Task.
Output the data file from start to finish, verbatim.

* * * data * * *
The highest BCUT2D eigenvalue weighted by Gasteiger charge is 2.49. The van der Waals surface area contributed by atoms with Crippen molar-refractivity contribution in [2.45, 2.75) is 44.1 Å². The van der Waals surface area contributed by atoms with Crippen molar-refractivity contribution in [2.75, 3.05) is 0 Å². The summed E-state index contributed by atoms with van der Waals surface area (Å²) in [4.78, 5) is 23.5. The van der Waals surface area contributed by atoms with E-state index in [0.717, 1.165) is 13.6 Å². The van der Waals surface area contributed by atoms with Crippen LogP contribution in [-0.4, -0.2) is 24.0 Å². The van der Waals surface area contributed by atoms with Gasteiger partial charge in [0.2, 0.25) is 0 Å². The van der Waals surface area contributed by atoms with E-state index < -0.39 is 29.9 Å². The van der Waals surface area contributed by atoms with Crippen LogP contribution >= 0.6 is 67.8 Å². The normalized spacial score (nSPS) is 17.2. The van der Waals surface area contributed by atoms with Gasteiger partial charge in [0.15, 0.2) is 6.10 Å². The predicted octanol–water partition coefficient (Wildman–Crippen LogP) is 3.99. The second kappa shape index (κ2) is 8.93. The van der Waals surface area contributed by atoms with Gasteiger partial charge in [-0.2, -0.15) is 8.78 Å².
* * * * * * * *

The highest BCUT2D eigenvalue weighted by Gasteiger charge is 2.49. The van der Waals surface area contributed by atoms with Crippen molar-refractivity contribution in [2.45, 2.75) is 44.1 Å². The van der Waals surface area contributed by atoms with Crippen molar-refractivity contribution in [2.75, 3.05) is 0 Å². The summed E-state index contributed by atoms with van der Waals surface area (Å²) in [4.78, 5) is 23.5. The van der Waals surface area contributed by atoms with E-state index in [0.717, 1.165) is 13.6 Å². The van der Waals surface area contributed by atoms with Crippen LogP contribution in [-0.4, -0.2) is 24.0 Å². The van der Waals surface area contributed by atoms with Gasteiger partial charge in [0.2, 0.25) is 0 Å². The van der Waals surface area contributed by atoms with E-state index < -0.39 is 29.9 Å². The van der Waals surface area contributed by atoms with Crippen LogP contribution >= 0.6 is 67.8 Å². The normalized spacial score (nSPS) is 17.2. The van der Waals surface area contributed by atoms with Gasteiger partial charge in [0.15, 0.2) is 6.10 Å². The predicted octanol–water partition coefficient (Wildman–Crippen LogP) is 3.99. The second kappa shape index (κ2) is 8.93. The van der Waals surface area contributed by atoms with Gasteiger partial charge in [-0.2, -0.15) is 8.78 Å².